New genetic test predicts risk of severe curvature in the spine

A little spit spared 15-year-old Katy Schmidt a lot of agony and months in a tight-fitting body brace.

It gave her parents something more: relief that Katy's scoliosis would stay mild enough to never need treatment. A simple swab to the cheek predicted the future for the Schmidts, who worried that their athletic daughter would be sidelined by a brace or surgery.

"Living with the unknown is never good," Stephanie Schmidt of Arlington said. "But this gave us that extra piece of knowledge. It gave us peace of mind."

Every year, an estimated 100,000 children in the United States are diagnosed with scoliosis, a condition that causes an abnormal curve in the spine and can lead to pain, limited activity and deformity, according to the National Scoliosis Foundation. Some 30,000 children are put in braces to stop the curvature. One in 5,000 needs surgery.

But for most children, the condition remains so mild that it has virtually no symptoms and never requires treatment.

The question facing physicians is which of those mild cases will progress, requiring close monitoring and treatment, and which won't.

ScoliScore, the first and only genetic test for scoliosis, answers that question with 99 percent accuracy. The test compares genetic markers to come up with a score from 1 to 200. Those with a score of less than 50 have a low risk that the scoliosis will progress and require treatment, said Dr. Richard Hostin, medical director for the Baylor Scoliosis Center in Fort Worth and Plano. Those with a high risk of spinal curvature can start treatment earlier.

A low score also means that the patient will not need X-rays as often, thus reducing exposure to radiation, Hostin said. Office visits are also reduced.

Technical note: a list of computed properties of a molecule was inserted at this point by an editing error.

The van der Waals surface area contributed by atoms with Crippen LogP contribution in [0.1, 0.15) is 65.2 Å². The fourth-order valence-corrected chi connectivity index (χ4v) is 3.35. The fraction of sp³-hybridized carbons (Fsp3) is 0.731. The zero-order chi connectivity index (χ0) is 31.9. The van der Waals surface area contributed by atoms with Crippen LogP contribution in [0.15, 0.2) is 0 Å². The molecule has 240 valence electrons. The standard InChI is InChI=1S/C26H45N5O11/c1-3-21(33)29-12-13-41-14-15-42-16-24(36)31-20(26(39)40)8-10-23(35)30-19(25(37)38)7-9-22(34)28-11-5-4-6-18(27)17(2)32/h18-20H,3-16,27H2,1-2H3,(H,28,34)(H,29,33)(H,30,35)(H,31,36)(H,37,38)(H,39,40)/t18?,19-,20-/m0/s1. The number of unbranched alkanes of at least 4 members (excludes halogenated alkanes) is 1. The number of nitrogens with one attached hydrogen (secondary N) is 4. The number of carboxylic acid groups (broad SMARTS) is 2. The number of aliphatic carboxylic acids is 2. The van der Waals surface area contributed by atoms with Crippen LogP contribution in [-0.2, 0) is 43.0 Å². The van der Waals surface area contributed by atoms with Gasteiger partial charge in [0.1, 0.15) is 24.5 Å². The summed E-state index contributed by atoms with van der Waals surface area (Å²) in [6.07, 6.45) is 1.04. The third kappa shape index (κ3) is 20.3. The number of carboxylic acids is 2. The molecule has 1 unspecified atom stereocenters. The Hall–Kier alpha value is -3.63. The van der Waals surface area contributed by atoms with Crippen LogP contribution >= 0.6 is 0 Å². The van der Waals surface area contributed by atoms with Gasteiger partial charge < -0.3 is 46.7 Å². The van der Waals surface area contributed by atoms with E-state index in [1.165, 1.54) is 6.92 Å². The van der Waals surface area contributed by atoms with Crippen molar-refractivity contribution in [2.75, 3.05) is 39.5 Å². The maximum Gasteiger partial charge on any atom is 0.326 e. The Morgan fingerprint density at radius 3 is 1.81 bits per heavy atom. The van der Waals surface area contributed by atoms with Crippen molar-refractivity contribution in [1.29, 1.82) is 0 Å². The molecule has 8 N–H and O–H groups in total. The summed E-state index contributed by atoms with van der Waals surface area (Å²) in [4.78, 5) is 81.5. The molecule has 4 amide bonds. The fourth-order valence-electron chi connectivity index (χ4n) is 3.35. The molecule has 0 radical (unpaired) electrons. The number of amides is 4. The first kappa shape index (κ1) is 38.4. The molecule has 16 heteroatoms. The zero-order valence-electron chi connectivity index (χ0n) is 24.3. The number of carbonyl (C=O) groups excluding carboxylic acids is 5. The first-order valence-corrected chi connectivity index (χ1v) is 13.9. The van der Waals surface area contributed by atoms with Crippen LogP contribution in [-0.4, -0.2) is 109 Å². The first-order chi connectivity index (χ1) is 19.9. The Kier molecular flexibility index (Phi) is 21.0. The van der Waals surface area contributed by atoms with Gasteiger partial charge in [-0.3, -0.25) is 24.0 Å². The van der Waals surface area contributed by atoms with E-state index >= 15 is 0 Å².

The genetic test was developed by Axial Biotech and approved by the Food and Drug Administration in 2009. It costs about $3,000 and is typically covered by private insurance. Axial Biotech also offers financial assistance for those who are uninsured or underinsured.

About a dozen physicians in Texas offer the test, but it is expected to become more widely available as word spreads. It is offered in Fort Worth through Baylor All Saints Medical Center.

Some physicians, such as those at Cook Children's Medical Center, are waiting on more research to determine whether it is the best option for their patients.

It is not for every child. It's designed for children ages 9 to 13 with idiopathic scoliosis, meaning that the cause is unknown, which is the case about 85 percent of the time. It cannot predict who will get scoliosis.

In Texas, children are screened for abnormal spine curve in the sixth and ninth grades.

The screening is done during the growth-spurt years to detect the curvature early.

Katy, a sophomore at Arlington Martin High School, was in the sixth grade when a school nurse screened her for scoliosis. About that time, Katy went through a huge growth spurt, which further raised concerns.

"She went from 5 feet to 5 feet 6 over a six-month period," Stephanie Schmidt said.

Although Katy said she never thought that she would need surgery, she said she was prepared to wear a brace and even shopped for something that might be more comfortable.

"We would have gone with the surgery if it was necessary and allowed her do all the things she wants to do," Stephanie Schmidt said. "But I'm certainly relieved we won't have to go through that."

Katy, a volleyball player, had been told to reduce the amount of strength training she did because of the scoliosis.

"I hated not being able to exercise," she said ."My game just was not as good."

When the genetic test showed that she was at low risk for the disease progressing, all the restrictions were lifted and she can now train more aggressively.

"Scoliosis did not hinder her ability to play volleyball, but it did affect her ability to fully work out," Stephanie Schmidt said. "Now things will be a lot better for her."

The family is also relieved that Katy's exposure to radiation will be reduced because she won't need X-rays as often. "When her doctor told us he won't see her until she's 18, I was just amazed," Stephanie Schmidt said. "No more watching and waiting and waiting."

Jan Jarvis, 817-390-7664